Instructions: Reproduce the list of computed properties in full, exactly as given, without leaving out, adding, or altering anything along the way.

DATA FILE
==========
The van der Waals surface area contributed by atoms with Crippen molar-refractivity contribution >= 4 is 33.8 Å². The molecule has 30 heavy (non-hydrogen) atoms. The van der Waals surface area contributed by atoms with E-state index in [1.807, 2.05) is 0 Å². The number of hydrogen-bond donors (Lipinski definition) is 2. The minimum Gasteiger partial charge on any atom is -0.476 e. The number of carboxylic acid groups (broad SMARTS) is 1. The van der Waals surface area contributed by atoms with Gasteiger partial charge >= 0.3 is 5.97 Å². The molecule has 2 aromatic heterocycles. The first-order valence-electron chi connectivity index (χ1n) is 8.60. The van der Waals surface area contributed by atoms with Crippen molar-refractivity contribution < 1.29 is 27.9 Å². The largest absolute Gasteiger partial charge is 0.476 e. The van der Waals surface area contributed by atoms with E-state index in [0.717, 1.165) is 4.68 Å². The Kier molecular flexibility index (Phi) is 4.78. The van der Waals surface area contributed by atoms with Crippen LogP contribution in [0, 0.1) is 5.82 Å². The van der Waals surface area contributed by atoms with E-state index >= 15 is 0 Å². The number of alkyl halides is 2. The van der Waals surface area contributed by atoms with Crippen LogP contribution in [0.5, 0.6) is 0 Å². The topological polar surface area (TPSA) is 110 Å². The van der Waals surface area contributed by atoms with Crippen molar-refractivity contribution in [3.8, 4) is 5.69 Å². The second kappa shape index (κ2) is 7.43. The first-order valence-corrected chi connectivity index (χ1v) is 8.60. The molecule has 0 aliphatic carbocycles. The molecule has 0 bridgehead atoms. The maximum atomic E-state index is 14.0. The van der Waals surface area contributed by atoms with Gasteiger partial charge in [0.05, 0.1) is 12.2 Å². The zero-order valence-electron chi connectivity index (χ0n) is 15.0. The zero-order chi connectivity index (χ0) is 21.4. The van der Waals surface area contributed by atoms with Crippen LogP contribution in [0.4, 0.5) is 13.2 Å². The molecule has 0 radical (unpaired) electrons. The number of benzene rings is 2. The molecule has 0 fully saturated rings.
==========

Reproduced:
The van der Waals surface area contributed by atoms with Crippen molar-refractivity contribution >= 4 is 33.8 Å². The molecule has 30 heavy (non-hydrogen) atoms. The van der Waals surface area contributed by atoms with E-state index in [1.807, 2.05) is 0 Å². The number of hydrogen-bond donors (Lipinski definition) is 2. The minimum Gasteiger partial charge on any atom is -0.476 e. The number of carboxylic acid groups (broad SMARTS) is 1. The van der Waals surface area contributed by atoms with Gasteiger partial charge >= 0.3 is 5.97 Å². The molecule has 2 aromatic heterocycles. The first-order valence-electron chi connectivity index (χ1n) is 8.60. The van der Waals surface area contributed by atoms with Crippen molar-refractivity contribution < 1.29 is 27.9 Å². The largest absolute Gasteiger partial charge is 0.476 e. The van der Waals surface area contributed by atoms with E-state index in [0.717, 1.165) is 4.68 Å². The Kier molecular flexibility index (Phi) is 4.78. The van der Waals surface area contributed by atoms with Crippen LogP contribution in [0, 0.1) is 5.82 Å². The van der Waals surface area contributed by atoms with E-state index >= 15 is 0 Å². The number of alkyl halides is 2. The van der Waals surface area contributed by atoms with Crippen LogP contribution in [0.5, 0.6) is 0 Å². The topological polar surface area (TPSA) is 110 Å². The van der Waals surface area contributed by atoms with Crippen molar-refractivity contribution in [3.8, 4) is 5.69 Å². The second kappa shape index (κ2) is 7.43. The first-order valence-corrected chi connectivity index (χ1v) is 8.60. The molecule has 0 aliphatic carbocycles. The molecule has 0 bridgehead atoms. The maximum atomic E-state index is 14.0. The van der Waals surface area contributed by atoms with Gasteiger partial charge in [0.05, 0.1) is 12.2 Å². The zero-order valence-electron chi connectivity index (χ0n) is 15.0. The zero-order chi connectivity index (χ0) is 21.4. The van der Waals surface area contributed by atoms with Crippen LogP contribution in [0.4, 0.5) is 13.2 Å². The molecule has 0 radical (unpaired) electrons. The number of benzene rings is 2. The molecule has 0 fully saturated rings.